I arrived at the Garage straight after for my final literary event of the festival, Bad Girls Grown Up. This was a feature by one of my all-time favourite Welsh writers, the Dylan Thomas Prize-winning Rachel Trezise and the author Rebecca Ray whose work has been shortlisted for the John Llewellyn Rhys Commonwealth Prize 2005. I first passed them standing outside smoking cigarettes with other festival-goers and chatting about the events; the festival really brought people together through a love of music and literature, something which I feel is so important and added a real sense of community to the Swansea locality.
Reading from their latest and upcoming releases, both Trezise and Ray took the main stage. I thought perhaps the setting would have been better at Mozarts; I couldn’t help feeling a certain distance due to the seats at the bar being quite far back and on another level to the main stage which took away the degree of inclusiveness achieved with Crossing The Borders. Reading an excerpt from her upcoming novel The Ape and the Golden Ring, Ray transported us to South Africa for the setting of her novel with her beautifully-constructed prose and deft handling of sense evocation which were it not for the whispered Welsh accents across the bar could have taken me through the haze of my glass of wine to somewhere exotic. In contrast, Trezise’s short story collection Cosmic Latte included tales rooted in Wales in her distinctive tradition, though reached out to include stories set in America, Europe and Ireland. Reading her story Blue Ruin Café, Trezise smiled and asked us to imagine a Northern Ireland accent before delivering the story in her strong Welsh tongue. With both writers reaching out to other cultures, I couldn’t help but contemplate the previous discussion between Keevil and Kellermann and wonder what the discussion would have been like had Ray and Trezise been part of it.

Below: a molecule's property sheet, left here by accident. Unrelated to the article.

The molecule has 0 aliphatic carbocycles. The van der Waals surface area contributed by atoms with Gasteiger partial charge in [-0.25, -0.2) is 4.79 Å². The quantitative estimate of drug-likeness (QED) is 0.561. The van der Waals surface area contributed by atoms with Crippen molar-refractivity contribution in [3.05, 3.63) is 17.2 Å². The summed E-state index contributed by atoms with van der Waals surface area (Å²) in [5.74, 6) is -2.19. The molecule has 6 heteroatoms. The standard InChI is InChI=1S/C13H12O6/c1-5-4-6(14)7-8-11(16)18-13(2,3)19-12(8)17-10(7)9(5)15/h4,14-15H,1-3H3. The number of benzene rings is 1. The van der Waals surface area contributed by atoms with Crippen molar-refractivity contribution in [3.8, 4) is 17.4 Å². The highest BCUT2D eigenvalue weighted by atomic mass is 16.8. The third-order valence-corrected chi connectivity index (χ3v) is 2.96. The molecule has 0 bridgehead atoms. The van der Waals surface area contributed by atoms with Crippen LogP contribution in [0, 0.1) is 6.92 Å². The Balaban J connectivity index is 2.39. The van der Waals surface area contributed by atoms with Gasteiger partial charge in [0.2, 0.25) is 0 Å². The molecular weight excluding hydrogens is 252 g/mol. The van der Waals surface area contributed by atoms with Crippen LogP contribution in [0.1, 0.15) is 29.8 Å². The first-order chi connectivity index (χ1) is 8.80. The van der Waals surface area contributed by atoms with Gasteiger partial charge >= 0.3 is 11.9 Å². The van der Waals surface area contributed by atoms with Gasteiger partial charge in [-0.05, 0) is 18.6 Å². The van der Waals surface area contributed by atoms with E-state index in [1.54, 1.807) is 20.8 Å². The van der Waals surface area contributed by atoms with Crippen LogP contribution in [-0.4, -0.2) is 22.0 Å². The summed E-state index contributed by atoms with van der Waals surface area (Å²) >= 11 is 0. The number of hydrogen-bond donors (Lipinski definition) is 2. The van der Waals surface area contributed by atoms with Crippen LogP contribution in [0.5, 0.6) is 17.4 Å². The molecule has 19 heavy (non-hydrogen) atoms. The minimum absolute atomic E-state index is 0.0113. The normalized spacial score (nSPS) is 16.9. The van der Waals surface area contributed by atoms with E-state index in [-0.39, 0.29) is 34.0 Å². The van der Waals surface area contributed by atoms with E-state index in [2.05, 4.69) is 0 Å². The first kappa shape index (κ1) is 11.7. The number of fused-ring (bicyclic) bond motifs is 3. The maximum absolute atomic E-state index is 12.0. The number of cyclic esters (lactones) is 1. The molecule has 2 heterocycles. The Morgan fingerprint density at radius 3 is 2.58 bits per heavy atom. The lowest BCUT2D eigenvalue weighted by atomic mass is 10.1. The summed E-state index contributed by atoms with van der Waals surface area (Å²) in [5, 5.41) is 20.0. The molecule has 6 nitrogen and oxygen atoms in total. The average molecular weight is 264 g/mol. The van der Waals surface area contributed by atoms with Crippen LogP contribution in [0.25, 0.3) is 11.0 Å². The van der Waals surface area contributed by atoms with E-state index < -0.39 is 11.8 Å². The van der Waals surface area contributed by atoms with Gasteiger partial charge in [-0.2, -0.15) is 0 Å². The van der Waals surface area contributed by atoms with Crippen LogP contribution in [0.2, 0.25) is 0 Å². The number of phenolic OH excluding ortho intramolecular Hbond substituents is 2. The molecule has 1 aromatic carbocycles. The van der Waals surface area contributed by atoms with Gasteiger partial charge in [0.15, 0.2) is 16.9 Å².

Ray continued by reading from her recent Parthian release The Answer and Other Love Stories, treating us to dark and tender storytelling centred around those who “live as neighbours, pass each other in the street and work side by side”. Whilst those of us who came intending to see the literary events enjoyed hearing the work, it was approaching evening by this point and the doors spat out slightly drunken music enthusiasts who had come in looking for bands at the popular music venue, looked on baffled at the two women on the stage with their books, pulled a face and rowdily made their way out. Again, I feel this could have been avoided if Ray and Trezise had perhaps been given a place at The Chattery, Mozart’s or St James’—and perhaps a slot earlier in the afternoon.
This did not deter Trezise. Aware that The Garage was renowned for its reputation as a popular place for gigs, she acknowledged this before reading from her book Dial ‘M’ for Merthyr, which recounted her experience touring with a Merthyr band with brilliant wit and cheeky Welsh humour, especially when delivering the dialogue. The quotes could easily have come from the mouths of my friends in local bands on a night out, and this sense of familiarity and her natural verbal expression when reading her own words raised plenty of laughs from the audience. I began to notice that less and less of the music fans were walking back out; a large group of leather-jacketed boys who had originally looked on, baffled, now hovered in the doorway grinning over the pints, listening intently at Trezise’s impressions of Welsh blokes describing a band rather professionally as sounding “like someone killin’ someone with a spoon…’ow do you kill someone with a spoon?”
I left the literary events of Gwyl Pili Pala Festival with a great sense of having got the most out of my money and the knowledge that a lot of money had been raised for a deserving cause. To see so many familiar faces, new friends and total strangers all mingling outside a busy Uplands really brought the city together and I for one truly hope to see a return of the festival next year. I moved on to the music events of Sin City with a sense of anticipation and not wanting the weekend to end; and that, after having to get up at 4am for a morning shift in a supermarket, can be classed in anyone’s books as a complete success.
By Natalie Holborow